Kash n' Karry Food Stores, Inc. History
Tampa, Florida 33610
Telephone: (813) 621-0200
Fax: (813) 621-0244
Founded: 1947 as Big Barn
Sales: $1.02 billion (fiscal 1996)
Stock Exchanges: NASDAQ
SICs: 5411 Grocery Stores; 5921 Liquor Stores
Kash n' Karry Food Stores, Inc. was, in 1996, one of the three largest food retailers in west-central Florida, operating 98 supermarkets, 35 liquor stores, and 2 super warehouse stores. More than half were in the Tampa-St. Petersburg area, Florida's largest retail-food sales market. Kash n' Karry was acquired by Food Lion Inc. in 1996.
Kash n' Karry to 1989
The history of the company dates back to 1947, when the Greco family founded its first Big Barn grocery store in Plant City, Florida. By 1962 the family-run business had expanded to nine stores and the Grecos opted for a new name, Kash n' Karry. Tampa Wholesale Co., whose principal shareholders were the Greco and Dominguez families, was operating Kash n' Karry in the 1970s. This firm had an estimated $32 million in annual sales and some 1,000 employees by 1968. The Kash n' Karry chain expanded in the 1970s partly through the acquisition at various times of about a dozen A&P stores. There were 46 Kash n' Karry supermarkets in a seven-county area on Florida's Gulf Coast in 1978. Kash n' Karry was believed to be in third place among supermarkets in the Tampa-St. Petersburg-Clearwater area, with about 9 percent of the market. In Hillsborough County, where it operated most of its stores and which includes Tampa, it held more than 50 percent of the market. The chain's annual sales were estimated at more than $150 million.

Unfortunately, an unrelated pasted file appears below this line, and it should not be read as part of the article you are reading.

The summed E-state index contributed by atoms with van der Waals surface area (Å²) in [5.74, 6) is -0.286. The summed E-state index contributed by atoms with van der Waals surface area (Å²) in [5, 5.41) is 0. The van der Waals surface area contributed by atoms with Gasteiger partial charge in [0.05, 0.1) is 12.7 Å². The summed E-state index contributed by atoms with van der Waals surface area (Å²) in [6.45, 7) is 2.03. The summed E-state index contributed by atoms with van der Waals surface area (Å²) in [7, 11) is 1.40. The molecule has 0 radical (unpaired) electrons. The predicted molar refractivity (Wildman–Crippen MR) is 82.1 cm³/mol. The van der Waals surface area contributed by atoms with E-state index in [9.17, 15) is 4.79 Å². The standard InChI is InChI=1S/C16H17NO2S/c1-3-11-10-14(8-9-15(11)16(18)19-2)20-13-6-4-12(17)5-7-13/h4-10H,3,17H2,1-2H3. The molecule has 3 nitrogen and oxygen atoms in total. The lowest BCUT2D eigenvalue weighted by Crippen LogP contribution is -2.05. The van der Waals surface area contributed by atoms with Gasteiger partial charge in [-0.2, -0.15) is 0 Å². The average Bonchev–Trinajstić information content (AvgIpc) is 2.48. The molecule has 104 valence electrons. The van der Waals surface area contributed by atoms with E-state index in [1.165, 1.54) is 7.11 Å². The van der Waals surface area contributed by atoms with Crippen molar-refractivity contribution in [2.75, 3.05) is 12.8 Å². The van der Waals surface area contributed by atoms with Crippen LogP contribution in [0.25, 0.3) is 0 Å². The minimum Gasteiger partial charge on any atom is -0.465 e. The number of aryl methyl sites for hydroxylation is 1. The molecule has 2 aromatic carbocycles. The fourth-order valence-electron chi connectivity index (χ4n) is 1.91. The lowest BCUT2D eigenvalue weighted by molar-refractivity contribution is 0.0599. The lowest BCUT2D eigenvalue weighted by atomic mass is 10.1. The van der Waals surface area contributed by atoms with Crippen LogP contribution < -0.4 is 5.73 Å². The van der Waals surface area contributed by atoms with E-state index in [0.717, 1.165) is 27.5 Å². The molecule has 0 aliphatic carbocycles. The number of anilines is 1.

Most Kash n' Karry food stores were 20,000 to 23,000 square feet in size at this time. In 1974 the chain opened its first supermarket-drugstore combination in Tampa, in collaboration with Kare Drugs. Other such combination stores soon followed. They were about 43,000 square feet in size, with an area between 7,000 and 10,000 square feet operated by Kare.
Kash n' Karry was sold to Lucky Stores Inc. of Dublin, California, in 1979 for $26.8 million in cash and stock. The chain grew rapidly in the 1980s, both in size and market penetration. It competed aggressively for business, lowering prices on 3,000 items in 1985, when there were 84 stores, stretching from Fort Myers in the south to Gainesville in the north. "Kash n' Karry has managed to sell a total concept in the Tampa market," an observer told Supermarket News, "one that appeals to low-price-oriented shoppers and to more upscale shoppers alike."